The problem I had with the book was that while it was detailed in some aspects it was frustratingly short on depth in characters and Jena’s relationships. The characters almost seemed like cardboard cut-outs wheeled out at periodic times. As a reader we knew more about Jena’s day to day life than we did about much else.

On the day of the audition, I wake early to take a long shower, scrubbing off the residual sweat of sleep, washing my hair, shaving my underarms and legs. In the bathroom mirror, I squint at my own reflection.”

Trying to understand Jena, her motivations and the people around her was at times, quite bewildering. In particular, I would have liked to have known more about her relationship with her mother, and her father who is rarely mentioned. Half way through, I almost gave up but I slogged on hoping to get more than a superficial insight, even just a glimmer of emotion from just about anyone.  

Yet, I appreciated the themes the author was trying to explore, racism, sexism, female sexual desire, and loneliness. I’d never given a thought to classical music and in particular how most of it is written by men.

“I wonder why none of the music I play has been created by a woman and whether that exclusion was deliberate. What is the point of being any kind of artist if your skin colour or gender excludes you from the choices of old white men, just because you don’t look like them or they don’t see themselves in you?”

I didn’t mind the writing style and it’s slightly reminiscent of Sally Rooney’s Conversations with Friends. However, the characters are largely unlikeable and although there was some limited sympathy for Jena, the book left me frustrated and disillusioned. I know others liked it and but I don’t think it was for me. I guess I just wanted more depth.

Book Review: The Yield by Tara June Winch

This highly awarded book is an evocative and eye-opening read from Australian (Wiradjuri) author Tara June Winch.

There are actually three stories all cleverly constructed to relate to each other:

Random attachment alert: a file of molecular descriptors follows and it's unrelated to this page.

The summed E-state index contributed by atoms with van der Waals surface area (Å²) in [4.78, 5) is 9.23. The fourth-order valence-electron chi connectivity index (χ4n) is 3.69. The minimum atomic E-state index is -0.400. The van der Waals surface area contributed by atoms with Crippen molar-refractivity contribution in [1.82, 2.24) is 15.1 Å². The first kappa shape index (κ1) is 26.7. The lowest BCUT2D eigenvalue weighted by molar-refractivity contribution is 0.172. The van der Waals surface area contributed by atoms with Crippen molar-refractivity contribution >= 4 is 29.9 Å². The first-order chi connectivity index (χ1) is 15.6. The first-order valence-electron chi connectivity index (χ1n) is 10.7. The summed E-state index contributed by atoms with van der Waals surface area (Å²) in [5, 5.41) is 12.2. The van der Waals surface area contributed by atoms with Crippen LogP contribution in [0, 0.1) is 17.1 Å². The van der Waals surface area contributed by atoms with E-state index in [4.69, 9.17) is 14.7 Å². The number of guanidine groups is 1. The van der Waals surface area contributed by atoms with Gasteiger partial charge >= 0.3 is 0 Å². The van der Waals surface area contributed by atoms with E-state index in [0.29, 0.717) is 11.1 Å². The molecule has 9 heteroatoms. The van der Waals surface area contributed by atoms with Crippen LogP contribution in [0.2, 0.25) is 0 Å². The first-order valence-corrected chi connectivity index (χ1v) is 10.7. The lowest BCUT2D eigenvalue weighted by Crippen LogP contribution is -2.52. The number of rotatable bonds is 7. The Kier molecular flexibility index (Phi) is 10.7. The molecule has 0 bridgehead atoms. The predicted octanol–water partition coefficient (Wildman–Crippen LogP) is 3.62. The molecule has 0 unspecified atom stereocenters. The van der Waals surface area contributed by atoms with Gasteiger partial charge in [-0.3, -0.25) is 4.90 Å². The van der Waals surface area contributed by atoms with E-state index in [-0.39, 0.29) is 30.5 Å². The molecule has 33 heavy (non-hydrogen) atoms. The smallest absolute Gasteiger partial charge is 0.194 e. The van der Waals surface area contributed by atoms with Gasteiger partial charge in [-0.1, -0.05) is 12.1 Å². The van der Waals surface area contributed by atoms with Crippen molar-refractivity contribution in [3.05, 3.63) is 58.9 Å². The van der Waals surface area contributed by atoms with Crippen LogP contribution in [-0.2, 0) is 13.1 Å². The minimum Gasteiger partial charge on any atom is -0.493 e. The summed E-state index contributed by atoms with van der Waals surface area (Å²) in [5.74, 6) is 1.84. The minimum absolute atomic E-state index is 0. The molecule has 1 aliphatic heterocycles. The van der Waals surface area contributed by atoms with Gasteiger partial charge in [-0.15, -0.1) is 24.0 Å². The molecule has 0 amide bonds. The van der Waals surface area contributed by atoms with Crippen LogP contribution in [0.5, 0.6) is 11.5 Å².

Pop (Albert Goondiwindi) composes a dictionary of Wiradjuri words. He peppers the meanings with stories of his family, his past and his culture in the hope that none of it will be lost. He passes away before completing it.

The second story is from his granddaughter’s point of view. August flies home from England for Pop’s funeral and faces the family she ran from many years earlier.  She’s embraced by her grandmother and aunties and must confront the reasons for running away.

The third is a series of letters from Reverend Greenleaf of German background who set up a Mission for Aborigines in the late 1800’s.

This is a remarkably clever reconstruction of a history largely forgotten and untold in Australia. The dictionary was genius giving us a real sense of the Wiradjuri language including pronunciation. The focus on intergenerational trauma as well as the strength of connection to land and culture was inspiring.

Look at it this way – when people travel overseas the first thing, they do is learn a handful of words, learn the local language – please and thank you and hello and goodbye, maybe even where is the supermarket? People do it because it makes life easier but they also do it out of respect…

And then we’re all migrants here, even those first-fleet descendants, we forget we’re all in someone else’s country.”

Reading The Yield gave me all sorts of feelings. The anguish and anger of what happened to our indigenous people was detailed in the letters written by the Reverend. His seemingly good intentions to set up a mission under the guise of removing a long-established culture to impose another was incredibly misguided. But this is what he and most missionaries around the world have done. Even so, his so-called protection was never enough.

Then there was the sorrow about the loss and trauma experienced by August: her missing sister, not knowing what happened and the affect it had on her for years afterward, her emptiness and lack of belonging to the land or to her people.

The disgust about how we treat the fifty-thousand-year-old indigenous history. If we dug up a Roman building, we’d revere it yet that history is new in comparison to what exists in Australia. Who can forget Rio Tinto blowing up a 46-thousand-year-old sacred site only last year? And the novel’s story parallels this when the land that Pop had lived on and loved was sold off for a tin mine.

This is another great novel for all Australians to read. These stories help us to understand. Please check this one out.

Book Review: The Shadow King by Maaza Mengiste

Short listed for the Booker Prize in 2020, this is a fascinating and insightful epic about the Italian invasion of Ethiopia in 1935.

It opens with Hirut, an older Ethiopian woman travelling on a bus in 1974 through a troubled Addis Ababa. She’s on her way to take a box of photos to Ettore, a man who’d once been her jailer after her capture by Mussolini’s army.

The story takes us back to just before the Italian invasion when as an orphan, Hirut is taken in as a reluctant servant to Kidane and his wife Aster. When Kidane, an officer in the army mobilises troupes to fight, strong-willed Aster galvanises all the women in the district to help and Hirut transforms from servant to fierce warrior.